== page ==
• First woman in West Virginia to be the state's assistant attorney general (1952–61).[6]
  • First woman insurance commissioner in the United States (1961).[8]
  • First woman to be West Virginia Public Service Commission member (1962).[14]
  • First woman chairperson of an independent federal agency, the United States Interstate Commerce Commission (1969–70).[13][14][15]

Footnotes[edit]

  1. ^ a b U.S. Social Security Death Index, 1935-current; Ancestory.com
  2. ^ a b c d e Kestenbaum, Lawrence (July 22, 2013). "Presbyterian Politicians in West Virginia". PoliticalGraveyard.com. The Political Graveyard. Retrieved 7 December 2013. 
  3. ^ "Certificate of Birth". West Virginia Division of Culture and History. West Virginia Vital Statictics. December 10, 1923. Retrieved 7 December 2013. 
  4. ^ a b AncestoryLibrary.com, 1930 United States Census, Buffalo, Putman, West Virginia, Roll 2552, Page 9B, Enumeration District:0002; Image 414.0; FHL microfilm: 2342286
  5. ^ a b AncestoryLibrary.com, 1940 United States Census, Buffalo, Putman, West Virginia, Roll T627_4440, Page 9B, Enumeration District:40-3
  6. ^ a b c d e f Wilson 1970, p. 5, v 31.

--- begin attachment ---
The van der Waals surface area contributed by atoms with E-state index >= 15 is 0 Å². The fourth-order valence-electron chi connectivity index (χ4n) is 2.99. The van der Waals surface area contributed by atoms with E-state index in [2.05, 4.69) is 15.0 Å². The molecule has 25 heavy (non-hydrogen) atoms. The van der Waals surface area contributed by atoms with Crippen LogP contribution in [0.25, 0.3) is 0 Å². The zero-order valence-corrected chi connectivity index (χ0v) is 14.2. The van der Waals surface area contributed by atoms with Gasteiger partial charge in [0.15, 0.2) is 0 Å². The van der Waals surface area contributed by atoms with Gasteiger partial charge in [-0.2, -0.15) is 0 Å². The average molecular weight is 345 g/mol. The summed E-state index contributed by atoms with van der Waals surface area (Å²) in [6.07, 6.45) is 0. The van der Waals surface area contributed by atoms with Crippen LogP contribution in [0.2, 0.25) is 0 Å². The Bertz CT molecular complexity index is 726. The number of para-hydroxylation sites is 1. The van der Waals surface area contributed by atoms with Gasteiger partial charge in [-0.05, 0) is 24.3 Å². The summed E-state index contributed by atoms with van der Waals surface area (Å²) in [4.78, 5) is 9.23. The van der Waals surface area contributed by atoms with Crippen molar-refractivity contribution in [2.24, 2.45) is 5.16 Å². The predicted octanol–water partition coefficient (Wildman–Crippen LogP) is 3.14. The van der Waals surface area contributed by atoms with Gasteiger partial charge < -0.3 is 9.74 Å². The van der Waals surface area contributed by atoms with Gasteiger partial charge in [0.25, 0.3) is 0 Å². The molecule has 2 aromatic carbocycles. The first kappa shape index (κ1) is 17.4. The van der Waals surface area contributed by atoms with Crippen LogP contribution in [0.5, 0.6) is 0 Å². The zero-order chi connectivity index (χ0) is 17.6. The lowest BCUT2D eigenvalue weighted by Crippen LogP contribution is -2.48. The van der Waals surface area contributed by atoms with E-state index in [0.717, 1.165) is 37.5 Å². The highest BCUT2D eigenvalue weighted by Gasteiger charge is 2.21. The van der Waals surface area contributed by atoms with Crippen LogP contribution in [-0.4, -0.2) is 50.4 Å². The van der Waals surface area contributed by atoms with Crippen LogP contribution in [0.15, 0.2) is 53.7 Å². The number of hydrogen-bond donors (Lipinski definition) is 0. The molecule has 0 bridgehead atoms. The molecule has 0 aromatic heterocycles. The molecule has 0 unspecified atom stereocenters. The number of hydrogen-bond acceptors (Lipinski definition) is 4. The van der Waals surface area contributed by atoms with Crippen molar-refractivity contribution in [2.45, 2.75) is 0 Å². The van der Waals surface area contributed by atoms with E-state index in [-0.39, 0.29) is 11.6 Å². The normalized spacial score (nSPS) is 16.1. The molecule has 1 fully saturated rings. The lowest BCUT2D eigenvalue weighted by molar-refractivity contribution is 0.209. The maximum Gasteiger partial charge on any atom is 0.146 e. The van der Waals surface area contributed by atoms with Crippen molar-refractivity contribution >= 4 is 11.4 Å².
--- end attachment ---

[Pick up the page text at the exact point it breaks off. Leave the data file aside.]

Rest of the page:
7. ^ a b c Harry Ernst (May 29, 1966). "'First Lady of Transportation', What's Next for Virginia Mae?". West Virginia Division of Culture and History. Charleston Sunday Gazette-Mail. Retrieved 3 December 2013. 
  8. ^ a b c d e f g h i j k "'Woman's Viewpoint' Subject Of Mrs. Brown's Talk Here". West Virginia Division of Culture and History. Clarksburg Sunday Exponent-Telegram. October 11, 1964. Retrieved 7 December 2013. 
  9. ^ "Virginia Mae Brown, Charleston Daily Mail, March 5, 1964". West Virginia Archives and History. West Virginia Division of Culture and History. Retrieved 7 December 2013. 
  10. ^ a b c Joan Cook (February 27, 1991). "Virginia Mae Brown Dies at 67; First Woman to Head the I.C.C.". New York Times.com. New York Times. Retrieved 7 December 2013. 
  11. ^ a b "New Scenery for the ICC". Time magazine 93 (7): 89–90. 1969-02-14. 
  12. ^ "Mrs. Brown will speak on Tuesday". Sarasota Herald-Tribune (Sarasota, Florida: The Herald-Tribune). April 18, 1968. Retrieved 7 December 2013. 
  13. ^ a b "Virginia Mae Brown; First Woman on Interstate Commerce Commission". LA Times.com. L.A. Times. February 28, 1991. Retrieved 7 December 2013. 
  14. ^ a b c Read & Witlieb 1992, p. 73.
  15. ^ "Virginia Mae Brown" biography". Transportation Practitioners Journal (Association of Transportation Practitioners) 58: 268. 1990. Retrieved 7 December 2013. 

Bibliography[edit]